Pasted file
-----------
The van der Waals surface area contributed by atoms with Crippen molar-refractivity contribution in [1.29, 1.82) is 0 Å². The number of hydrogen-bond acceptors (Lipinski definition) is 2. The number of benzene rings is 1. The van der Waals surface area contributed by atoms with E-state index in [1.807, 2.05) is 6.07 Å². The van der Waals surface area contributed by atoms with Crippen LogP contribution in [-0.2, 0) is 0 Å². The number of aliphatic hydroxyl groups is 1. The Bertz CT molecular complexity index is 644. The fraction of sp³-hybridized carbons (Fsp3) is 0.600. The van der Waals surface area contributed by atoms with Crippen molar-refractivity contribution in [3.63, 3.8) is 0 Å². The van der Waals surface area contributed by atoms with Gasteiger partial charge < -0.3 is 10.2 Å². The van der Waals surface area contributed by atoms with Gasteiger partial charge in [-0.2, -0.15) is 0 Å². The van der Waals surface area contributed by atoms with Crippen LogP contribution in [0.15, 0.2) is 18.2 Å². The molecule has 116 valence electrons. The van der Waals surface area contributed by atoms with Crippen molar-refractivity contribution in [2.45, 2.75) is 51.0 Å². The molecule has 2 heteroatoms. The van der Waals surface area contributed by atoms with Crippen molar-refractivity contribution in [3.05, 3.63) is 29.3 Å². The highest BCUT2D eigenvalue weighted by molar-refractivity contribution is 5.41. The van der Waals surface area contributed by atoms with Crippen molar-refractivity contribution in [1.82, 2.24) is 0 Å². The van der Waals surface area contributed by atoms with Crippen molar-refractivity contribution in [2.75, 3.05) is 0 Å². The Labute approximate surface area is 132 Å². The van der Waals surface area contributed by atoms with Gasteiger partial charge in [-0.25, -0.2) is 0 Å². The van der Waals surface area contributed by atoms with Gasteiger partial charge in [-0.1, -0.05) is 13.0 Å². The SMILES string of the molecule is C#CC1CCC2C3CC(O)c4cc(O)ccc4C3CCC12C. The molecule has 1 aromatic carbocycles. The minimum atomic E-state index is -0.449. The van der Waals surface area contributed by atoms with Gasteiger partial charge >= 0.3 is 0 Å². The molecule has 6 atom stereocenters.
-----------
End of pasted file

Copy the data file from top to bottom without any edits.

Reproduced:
The van der Waals surface area contributed by atoms with Crippen molar-refractivity contribution in [1.29, 1.82) is 0 Å². The number of hydrogen-bond acceptors (Lipinski definition) is 2. The number of benzene rings is 1. The van der Waals surface area contributed by atoms with E-state index in [1.807, 2.05) is 6.07 Å². The van der Waals surface area contributed by atoms with Crippen LogP contribution in [-0.2, 0) is 0 Å². The number of aliphatic hydroxyl groups is 1. The Bertz CT molecular complexity index is 644. The fraction of sp³-hybridized carbons (Fsp3) is 0.600. The van der Waals surface area contributed by atoms with Crippen molar-refractivity contribution in [3.63, 3.8) is 0 Å². The van der Waals surface area contributed by atoms with Gasteiger partial charge < -0.3 is 10.2 Å². The van der Waals surface area contributed by atoms with Gasteiger partial charge in [-0.2, -0.15) is 0 Å². The van der Waals surface area contributed by atoms with Crippen LogP contribution in [0.15, 0.2) is 18.2 Å². The molecule has 116 valence electrons. The van der Waals surface area contributed by atoms with Crippen molar-refractivity contribution in [2.45, 2.75) is 51.0 Å². The molecule has 2 heteroatoms. The van der Waals surface area contributed by atoms with Crippen molar-refractivity contribution in [3.05, 3.63) is 29.3 Å². The highest BCUT2D eigenvalue weighted by molar-refractivity contribution is 5.41. The van der Waals surface area contributed by atoms with Crippen molar-refractivity contribution in [1.82, 2.24) is 0 Å². The van der Waals surface area contributed by atoms with Crippen molar-refractivity contribution in [2.75, 3.05) is 0 Å². The Labute approximate surface area is 132 Å². The van der Waals surface area contributed by atoms with Gasteiger partial charge in [-0.25, -0.2) is 0 Å². The van der Waals surface area contributed by atoms with Gasteiger partial charge in [-0.1, -0.05) is 13.0 Å². The SMILES string of the molecule is C#CC1CCC2C3CC(O)c4cc(O)ccc4C3CCC12C. The molecule has 1 aromatic carbocycles. The minimum atomic E-state index is -0.449. The van der Waals surface area contributed by atoms with Gasteiger partial charge >= 0.3 is 0 Å². The molecule has 6 atom stereocenters.